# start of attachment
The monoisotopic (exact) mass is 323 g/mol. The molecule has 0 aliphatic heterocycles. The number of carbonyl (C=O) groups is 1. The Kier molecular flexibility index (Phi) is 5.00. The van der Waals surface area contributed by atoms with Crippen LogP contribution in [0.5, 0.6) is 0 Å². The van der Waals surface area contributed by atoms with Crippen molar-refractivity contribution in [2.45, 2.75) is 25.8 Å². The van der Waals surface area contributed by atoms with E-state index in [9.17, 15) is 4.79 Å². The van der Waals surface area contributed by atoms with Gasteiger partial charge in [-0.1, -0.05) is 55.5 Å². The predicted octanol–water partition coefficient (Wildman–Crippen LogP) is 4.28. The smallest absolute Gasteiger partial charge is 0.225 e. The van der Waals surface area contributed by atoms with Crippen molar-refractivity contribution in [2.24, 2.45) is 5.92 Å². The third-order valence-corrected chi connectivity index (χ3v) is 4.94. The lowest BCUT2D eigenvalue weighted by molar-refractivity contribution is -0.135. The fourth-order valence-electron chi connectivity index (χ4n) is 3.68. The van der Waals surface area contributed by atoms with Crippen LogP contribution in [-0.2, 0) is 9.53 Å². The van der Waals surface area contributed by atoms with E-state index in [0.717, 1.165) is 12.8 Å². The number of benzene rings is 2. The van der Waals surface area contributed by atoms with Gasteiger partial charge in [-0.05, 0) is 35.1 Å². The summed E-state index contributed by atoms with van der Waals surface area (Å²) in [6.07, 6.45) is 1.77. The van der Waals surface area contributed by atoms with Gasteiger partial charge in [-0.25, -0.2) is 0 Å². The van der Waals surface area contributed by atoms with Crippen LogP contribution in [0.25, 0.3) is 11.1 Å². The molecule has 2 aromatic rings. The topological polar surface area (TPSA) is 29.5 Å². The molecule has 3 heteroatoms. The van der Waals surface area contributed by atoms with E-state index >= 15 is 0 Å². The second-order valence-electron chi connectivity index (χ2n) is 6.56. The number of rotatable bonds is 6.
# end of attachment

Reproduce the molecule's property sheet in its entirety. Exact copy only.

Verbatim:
The monoisotopic (exact) mass is 323 g/mol. The molecule has 0 aliphatic heterocycles. The number of carbonyl (C=O) groups is 1. The Kier molecular flexibility index (Phi) is 5.00. The van der Waals surface area contributed by atoms with Crippen LogP contribution in [0.5, 0.6) is 0 Å². The van der Waals surface area contributed by atoms with Crippen molar-refractivity contribution in [2.45, 2.75) is 25.8 Å². The van der Waals surface area contributed by atoms with E-state index in [9.17, 15) is 4.79 Å². The van der Waals surface area contributed by atoms with Gasteiger partial charge in [-0.1, -0.05) is 55.5 Å². The predicted octanol–water partition coefficient (Wildman–Crippen LogP) is 4.28. The smallest absolute Gasteiger partial charge is 0.225 e. The van der Waals surface area contributed by atoms with Crippen molar-refractivity contribution in [2.24, 2.45) is 5.92 Å². The third-order valence-corrected chi connectivity index (χ3v) is 4.94. The lowest BCUT2D eigenvalue weighted by molar-refractivity contribution is -0.135. The fourth-order valence-electron chi connectivity index (χ4n) is 3.68. The van der Waals surface area contributed by atoms with Crippen LogP contribution in [-0.2, 0) is 9.53 Å². The van der Waals surface area contributed by atoms with E-state index in [0.717, 1.165) is 12.8 Å². The number of benzene rings is 2. The van der Waals surface area contributed by atoms with Gasteiger partial charge in [-0.05, 0) is 35.1 Å². The summed E-state index contributed by atoms with van der Waals surface area (Å²) in [6.07, 6.45) is 1.77. The van der Waals surface area contributed by atoms with Gasteiger partial charge in [-0.25, -0.2) is 0 Å². The van der Waals surface area contributed by atoms with Crippen LogP contribution in [0.25, 0.3) is 11.1 Å². The molecule has 2 aromatic rings. The topological polar surface area (TPSA) is 29.5 Å². The molecule has 3 heteroatoms. The van der Waals surface area contributed by atoms with E-state index >= 15 is 0 Å². The second-order valence-electron chi connectivity index (χ2n) is 6.56. The number of rotatable bonds is 6.